People die everyday and that’s o.k.. But when people die irrelevantly, that’s not so o.k.. To die in such a way is dying due to mistakes and glitches. To avoid such deaths, worldwide healthcare systems have to improve. In this regional meeting, I wish to learn how to improve my own health system.
What is learning? Basically, it’s gathering information to transform it later into knowledge. But how does that happen? I guess it happens with time, when one applies the information contextually. During the regional meeting, I am gathering a tremendous amount information and much of that, if applied, could improve the world’s health issues.
In this entry, I would like to explore the idea of information sharing. Humans, unlike animals, have the capacity to accumulate information. According to writer Alan Moore : “the last count human information was doubling around every 18 months. Further to this, there is a point somewhere around 2015 when human information is doubling every thousandth of a second. That means that in each thousandth of second we will have accumulated more information than we have in the entire previous history of the world.” Taking this into consideration, we could only imagine how fast medicine evolves. Unfortunately, not all information is accessible to all of the population. For example, some medical journals cost thousands of dollars to consult. Imagine a world where all scientific publications were free to consult. It’s undeniable that progress would increase. Thankfully, the organization “Open Access” is fighting to make that possible. Indeed, journals seem to be slowly converting to Open Access. For example, the New England Journal of Medicine is now an Open Access Journal. They allow free access to delayed medical articles.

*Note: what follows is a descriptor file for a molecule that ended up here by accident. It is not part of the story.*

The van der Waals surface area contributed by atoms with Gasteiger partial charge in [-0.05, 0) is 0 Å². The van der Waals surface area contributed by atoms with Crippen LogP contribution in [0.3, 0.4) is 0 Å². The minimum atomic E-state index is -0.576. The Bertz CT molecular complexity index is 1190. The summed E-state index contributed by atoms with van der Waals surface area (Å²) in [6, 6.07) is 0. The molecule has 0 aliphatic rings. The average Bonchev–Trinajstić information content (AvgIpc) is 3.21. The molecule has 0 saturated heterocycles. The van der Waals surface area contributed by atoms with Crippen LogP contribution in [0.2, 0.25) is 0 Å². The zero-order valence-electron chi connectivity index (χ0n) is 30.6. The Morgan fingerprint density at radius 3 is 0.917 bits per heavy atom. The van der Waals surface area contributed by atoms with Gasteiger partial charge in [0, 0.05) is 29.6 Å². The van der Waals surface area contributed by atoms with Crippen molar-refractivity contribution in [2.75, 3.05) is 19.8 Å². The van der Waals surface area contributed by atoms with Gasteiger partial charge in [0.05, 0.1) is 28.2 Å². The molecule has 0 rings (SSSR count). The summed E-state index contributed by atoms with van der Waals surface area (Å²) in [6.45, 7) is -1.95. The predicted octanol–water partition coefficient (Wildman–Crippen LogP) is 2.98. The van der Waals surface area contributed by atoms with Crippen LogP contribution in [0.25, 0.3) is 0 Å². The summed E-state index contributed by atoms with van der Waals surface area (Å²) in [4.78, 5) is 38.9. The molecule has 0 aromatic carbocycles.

Free access to information seems like a no-brainer, considering that we wish to fight disease.
Around 1 a.m., I am walking on the beach. The warm pacific waters hit my legs as I ponder on how societies could function so much better. The waves of life are inconstant and unpredictable. As I walk further, a bigger wave hits me. I get pissed; my camera was in my right pocket (take note that no camera was damaged during this walk).
I look up at the sky to look at stars, not knowing whether they’re still there or not, not knowing whether today’s problems are real or not, not knowing if they will ever end or not. It takes so many years for star light to reach us, as do social problems. I’m tired of looking at old photographs of stars. I’m also tired of recurrently pondering on social issues. I turn around and walk back to my hotel room. Such thoughts will come back, considering that nothing ever ends.
“I am going to look at the stars. They are so far away, and their light takes so long to reach us… All we ever see of stars are their old photographs” (DOCTOR MANHATTAN in Watchmen written by Alan Moore)